Two scientists doing post-doctoral research at Princeton University have been awarded grants by the L’Oreal USA Fellowships for Women in Science. Anisa Salim Ismail and Luisa Whittaker-Brooks were among five women chosen for this year’s grants of up to $60,000, which go to outstanding United-States-based candidates in the life and physical/material sciences, mathematics, engineering, and computer science.
For Ms. Ismail, who has been in the University’s molecular biology department for three years, the grant will go toward finding clues for curing inflammatory bowel disease and Crohn’s disease. Ms. Whittaker-Brooks, who works in chemical and biological engineering, will use the funds to help design solar-thermal generators in photovoltaics that are more energy efficient and environmentally friendly.
Bacteria are the focus of Ms. Ismail’s research, specifically how humans can maintain 100 trillion “friendly” bacteria in our intestines without becoming ill. “In fact, these bacteria are absolutely essential for our health,” she said in an email. “And a breakdown in this human-commensal partnership can lead to debilitating intestinal diseases such as IBD and Crohn’s disease. My research focuses on the possibility that we maintain beneficial relationships in the gut by talking to our bacteria through a process called inter-kingdom quorum sensing.”
The fellowship funds will allow Ms. Ismail to initiate a new project to study whether mammals “talk” to their bacterial partners through inter-kingdom quorum sensing. “We know that bacteria talk to each other through various chemical languages to coordinate group behaviors, but the idea that mammals can use a similar language to talk to their commensal bacteria is only just beginning to be addressed,” Ms. Ismail said.
Ms. Ismail earned undergraduate degrees in biology and Spanish at Southwestern University in Georgetown, Texas, and began her PhD in immunology at the University of Texas Southwestern Medical School in Dallas. It was there that she began studying the immune system of the gut and intestinal diseases. Moving to Princeton University brought her to the lab of Dr. Bonnie Bassler, which is “without a doubt the best place to study the question,” she said.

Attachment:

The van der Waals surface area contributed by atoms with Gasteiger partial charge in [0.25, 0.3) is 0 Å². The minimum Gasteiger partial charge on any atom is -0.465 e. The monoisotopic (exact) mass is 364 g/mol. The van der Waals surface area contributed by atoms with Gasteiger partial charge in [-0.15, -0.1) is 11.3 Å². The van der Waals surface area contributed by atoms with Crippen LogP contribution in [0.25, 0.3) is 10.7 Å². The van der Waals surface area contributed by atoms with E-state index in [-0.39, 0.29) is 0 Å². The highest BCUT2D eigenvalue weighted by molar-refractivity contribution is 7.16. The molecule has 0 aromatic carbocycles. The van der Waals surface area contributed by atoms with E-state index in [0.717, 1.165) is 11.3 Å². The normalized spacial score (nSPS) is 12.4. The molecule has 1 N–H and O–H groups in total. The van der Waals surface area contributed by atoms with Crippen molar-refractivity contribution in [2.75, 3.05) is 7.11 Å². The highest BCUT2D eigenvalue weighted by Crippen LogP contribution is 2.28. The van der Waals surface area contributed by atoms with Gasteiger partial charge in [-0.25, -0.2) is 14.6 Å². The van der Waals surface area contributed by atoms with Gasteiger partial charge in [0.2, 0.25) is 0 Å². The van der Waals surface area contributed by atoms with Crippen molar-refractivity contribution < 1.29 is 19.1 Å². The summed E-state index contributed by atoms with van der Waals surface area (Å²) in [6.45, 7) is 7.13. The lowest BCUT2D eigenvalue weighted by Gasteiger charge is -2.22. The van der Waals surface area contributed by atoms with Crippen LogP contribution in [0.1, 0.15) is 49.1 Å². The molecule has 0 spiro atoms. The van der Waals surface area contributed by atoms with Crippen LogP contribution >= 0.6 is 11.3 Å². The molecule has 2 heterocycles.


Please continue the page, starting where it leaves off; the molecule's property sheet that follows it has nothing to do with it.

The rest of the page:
Ms. Whittaker-Brooks was a Fulbright Scholar and pursued her PhD in chemistry at the University of Buffalo. While there, she came to understand the impact that nanotechnology has over the worldwide scientific community. She started a post-doctoral research position at Princeton as part of her academic training. Through her investigations, she hopes to learn how to realize “low-cost, light weight, mechanically flexible thin-film devices such as organic transistors and solar cells,” she said in an email. “The materials we intend to synthesize could be a boon for several applications ranging from power generation to micro-processor cooling which would potentially solve energy issues in the world.”
Both women have enjoyed living in Princeton. Ms. Ismail said she especially likes showing the town off to visiting family members. “One of my very favorite activities while they are here is to walk through campus and through town — from the statement that Nassau Hall makes when lit at night, to the unexpected grandeur of the humbly-named ‘chapel,’ or to the delicious ice cream at The Bent Spoon, it really has been an unbelievable experience living here,” she said.
Ms. Whittaker-Brooks views the University as the centerpiece of the town. “Most importantly, at Princeton University you will find most of the smartest people on the planet,” she said. “And guess what … they aren’t big-headed. Princeton University is a big family of people working together in the pursuit of significant contributions that will make our world a better place to live.”
The Princeton winners will join the three others honored this year by the L’Oreal USA Fellowships at an awards ceremony on October 24 at the American Museum of Natural History in New York. The program is a national extension of the global U’Loreal UNESCO For Women in Science program, which has supported a total of 1,729 women scientists from over 100 countries since 1998.